Eat Your Greens (and Blues)
It’s not as if backwards phrases like freedom fries would ever cross my lips but I’m definitely not gaga over everything Gallic. I fail to understand the foodie obsession with French culture. Blind romantic notions about the European country seem about as clichéd as our gun toting, fatso, junk food gorging image. It’s all misguided—just ask the Japanese.
However, Sunday’s New York Times profile of Frédérick E. Grasser-Hermé had an appeal I normally don’t find in subjects of “The Way We Eat” column. Who else but an eccentrically stylish (I do admire the way older European women tend to resist surgerizing their faces into supposed youthfulness—of course, their age appropriate visages sit atop a frighteningly svelte figure) middle aged French woman could go crazy with unnatural colors and combos and make it chic instead of kitsch?
I’d like to see her set of books, Serial Colors, each devoted to recipes using a single color. As she describes in the Times “the rainbow of my dreams: a white polar-bear cocktail, a black truffle pizza, a blue lobster roll, violet mashed potatoes with cassis. . . .” Blue lobster? Naturally blue crustaceans are incredibly rare (about one in a million) so she must mean that the flesh has been rendered azure somehow. This is something I need to know more about.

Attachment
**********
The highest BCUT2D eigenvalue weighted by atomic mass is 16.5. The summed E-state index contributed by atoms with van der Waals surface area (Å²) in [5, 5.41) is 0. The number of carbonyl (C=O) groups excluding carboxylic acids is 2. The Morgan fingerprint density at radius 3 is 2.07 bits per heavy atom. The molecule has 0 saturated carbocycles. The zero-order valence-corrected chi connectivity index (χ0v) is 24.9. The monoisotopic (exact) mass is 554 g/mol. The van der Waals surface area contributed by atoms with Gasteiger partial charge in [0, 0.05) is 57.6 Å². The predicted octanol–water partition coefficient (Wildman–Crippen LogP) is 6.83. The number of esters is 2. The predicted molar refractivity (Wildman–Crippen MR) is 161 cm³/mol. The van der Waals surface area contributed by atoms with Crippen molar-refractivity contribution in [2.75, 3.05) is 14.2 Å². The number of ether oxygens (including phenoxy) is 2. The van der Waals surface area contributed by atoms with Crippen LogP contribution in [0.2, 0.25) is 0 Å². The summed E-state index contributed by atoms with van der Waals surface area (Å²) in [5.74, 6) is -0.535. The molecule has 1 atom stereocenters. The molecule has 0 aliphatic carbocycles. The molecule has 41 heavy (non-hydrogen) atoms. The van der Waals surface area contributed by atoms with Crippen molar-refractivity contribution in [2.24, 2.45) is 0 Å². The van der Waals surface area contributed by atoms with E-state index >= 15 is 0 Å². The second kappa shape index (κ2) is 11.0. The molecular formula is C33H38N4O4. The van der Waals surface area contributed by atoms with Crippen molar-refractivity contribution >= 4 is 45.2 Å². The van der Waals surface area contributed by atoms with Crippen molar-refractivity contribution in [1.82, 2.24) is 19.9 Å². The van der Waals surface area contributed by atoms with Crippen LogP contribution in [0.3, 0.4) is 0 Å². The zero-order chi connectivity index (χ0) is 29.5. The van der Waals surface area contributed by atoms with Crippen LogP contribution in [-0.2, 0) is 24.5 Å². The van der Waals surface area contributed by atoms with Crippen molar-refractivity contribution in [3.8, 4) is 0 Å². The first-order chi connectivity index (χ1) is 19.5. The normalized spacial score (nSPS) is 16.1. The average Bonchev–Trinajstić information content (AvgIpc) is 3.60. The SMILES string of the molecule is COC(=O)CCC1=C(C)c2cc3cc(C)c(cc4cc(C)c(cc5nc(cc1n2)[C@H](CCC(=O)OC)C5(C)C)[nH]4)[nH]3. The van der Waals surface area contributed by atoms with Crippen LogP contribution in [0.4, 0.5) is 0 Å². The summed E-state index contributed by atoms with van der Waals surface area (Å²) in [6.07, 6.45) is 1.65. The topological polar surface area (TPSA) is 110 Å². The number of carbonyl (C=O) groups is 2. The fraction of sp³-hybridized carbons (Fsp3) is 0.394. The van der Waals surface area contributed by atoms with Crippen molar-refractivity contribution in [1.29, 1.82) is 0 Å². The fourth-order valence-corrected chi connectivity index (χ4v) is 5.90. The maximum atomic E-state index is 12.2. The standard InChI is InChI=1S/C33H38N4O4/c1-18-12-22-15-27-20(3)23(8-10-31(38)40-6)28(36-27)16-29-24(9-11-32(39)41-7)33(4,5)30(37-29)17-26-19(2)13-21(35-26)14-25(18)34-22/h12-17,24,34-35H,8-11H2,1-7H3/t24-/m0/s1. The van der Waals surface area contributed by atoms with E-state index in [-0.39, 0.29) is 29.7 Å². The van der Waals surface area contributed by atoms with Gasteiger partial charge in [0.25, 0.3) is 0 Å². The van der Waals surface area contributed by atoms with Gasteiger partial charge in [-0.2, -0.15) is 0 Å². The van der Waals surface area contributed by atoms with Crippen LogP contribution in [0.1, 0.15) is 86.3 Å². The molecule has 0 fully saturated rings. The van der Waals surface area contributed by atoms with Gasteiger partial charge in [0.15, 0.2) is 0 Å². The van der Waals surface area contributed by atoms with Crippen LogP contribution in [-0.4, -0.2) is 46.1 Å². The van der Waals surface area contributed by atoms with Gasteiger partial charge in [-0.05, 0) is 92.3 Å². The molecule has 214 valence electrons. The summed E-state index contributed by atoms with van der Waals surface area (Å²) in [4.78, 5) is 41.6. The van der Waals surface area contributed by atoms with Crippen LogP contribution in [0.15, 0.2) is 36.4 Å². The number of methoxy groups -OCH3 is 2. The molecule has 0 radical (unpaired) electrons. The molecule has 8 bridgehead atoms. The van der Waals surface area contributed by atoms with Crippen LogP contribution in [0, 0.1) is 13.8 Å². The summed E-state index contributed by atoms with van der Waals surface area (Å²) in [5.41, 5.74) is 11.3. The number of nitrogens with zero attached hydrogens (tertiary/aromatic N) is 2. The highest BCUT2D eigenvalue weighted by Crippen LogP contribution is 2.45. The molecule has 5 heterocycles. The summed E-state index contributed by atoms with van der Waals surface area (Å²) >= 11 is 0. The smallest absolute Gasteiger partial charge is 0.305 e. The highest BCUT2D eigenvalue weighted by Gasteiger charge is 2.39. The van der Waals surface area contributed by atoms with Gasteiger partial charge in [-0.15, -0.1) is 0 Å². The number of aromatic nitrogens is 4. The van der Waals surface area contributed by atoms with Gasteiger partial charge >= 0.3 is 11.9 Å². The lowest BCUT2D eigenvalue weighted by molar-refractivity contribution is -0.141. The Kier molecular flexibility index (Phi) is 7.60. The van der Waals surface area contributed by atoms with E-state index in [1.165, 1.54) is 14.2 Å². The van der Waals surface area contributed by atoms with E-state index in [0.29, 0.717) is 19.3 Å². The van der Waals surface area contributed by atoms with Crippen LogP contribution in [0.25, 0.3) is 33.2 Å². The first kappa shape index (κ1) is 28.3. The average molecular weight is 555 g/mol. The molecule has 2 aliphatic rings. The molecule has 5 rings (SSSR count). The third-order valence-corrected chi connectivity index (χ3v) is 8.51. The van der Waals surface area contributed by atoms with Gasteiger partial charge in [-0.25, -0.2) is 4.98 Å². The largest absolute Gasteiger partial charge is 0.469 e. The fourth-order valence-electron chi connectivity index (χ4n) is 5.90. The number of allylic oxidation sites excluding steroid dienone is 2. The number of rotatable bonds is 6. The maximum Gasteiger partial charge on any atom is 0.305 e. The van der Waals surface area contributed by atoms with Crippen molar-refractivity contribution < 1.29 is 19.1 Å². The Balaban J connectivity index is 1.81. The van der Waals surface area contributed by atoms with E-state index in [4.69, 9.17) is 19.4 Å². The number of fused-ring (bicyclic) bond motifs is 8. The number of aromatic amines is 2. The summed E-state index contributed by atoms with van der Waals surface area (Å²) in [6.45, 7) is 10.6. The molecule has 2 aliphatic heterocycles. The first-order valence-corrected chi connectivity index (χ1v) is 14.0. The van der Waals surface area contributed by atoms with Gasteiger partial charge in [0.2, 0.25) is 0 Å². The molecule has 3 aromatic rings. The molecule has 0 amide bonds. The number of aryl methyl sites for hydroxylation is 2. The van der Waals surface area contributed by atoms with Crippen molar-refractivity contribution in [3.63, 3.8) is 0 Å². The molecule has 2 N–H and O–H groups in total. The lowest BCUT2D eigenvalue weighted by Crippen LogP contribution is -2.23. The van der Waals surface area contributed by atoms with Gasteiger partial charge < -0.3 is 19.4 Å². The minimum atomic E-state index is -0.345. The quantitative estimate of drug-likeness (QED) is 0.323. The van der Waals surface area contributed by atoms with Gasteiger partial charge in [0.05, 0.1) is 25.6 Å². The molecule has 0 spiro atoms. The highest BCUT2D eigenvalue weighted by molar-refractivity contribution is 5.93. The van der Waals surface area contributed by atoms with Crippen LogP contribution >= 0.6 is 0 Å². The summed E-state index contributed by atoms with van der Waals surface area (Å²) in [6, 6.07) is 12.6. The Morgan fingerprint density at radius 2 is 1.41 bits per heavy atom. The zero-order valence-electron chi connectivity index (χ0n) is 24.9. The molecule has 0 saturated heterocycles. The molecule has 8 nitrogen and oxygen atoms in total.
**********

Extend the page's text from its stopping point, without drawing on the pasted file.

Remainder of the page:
Freakishly colored food has always brought joy into my life, and the more shades of blue employed the better. Of course, my dabbling leans more towards tasty monstrosities like blue velvet cake not “cobalt blue flying-fish roe mounded on top of a marrow bone and peas and grated carrots suspended in a square of agar-agar.” Preservative laden or certified organic, it doesn’t matter to me—I’ll take green Hostess Sno-Balls and rainbow chard.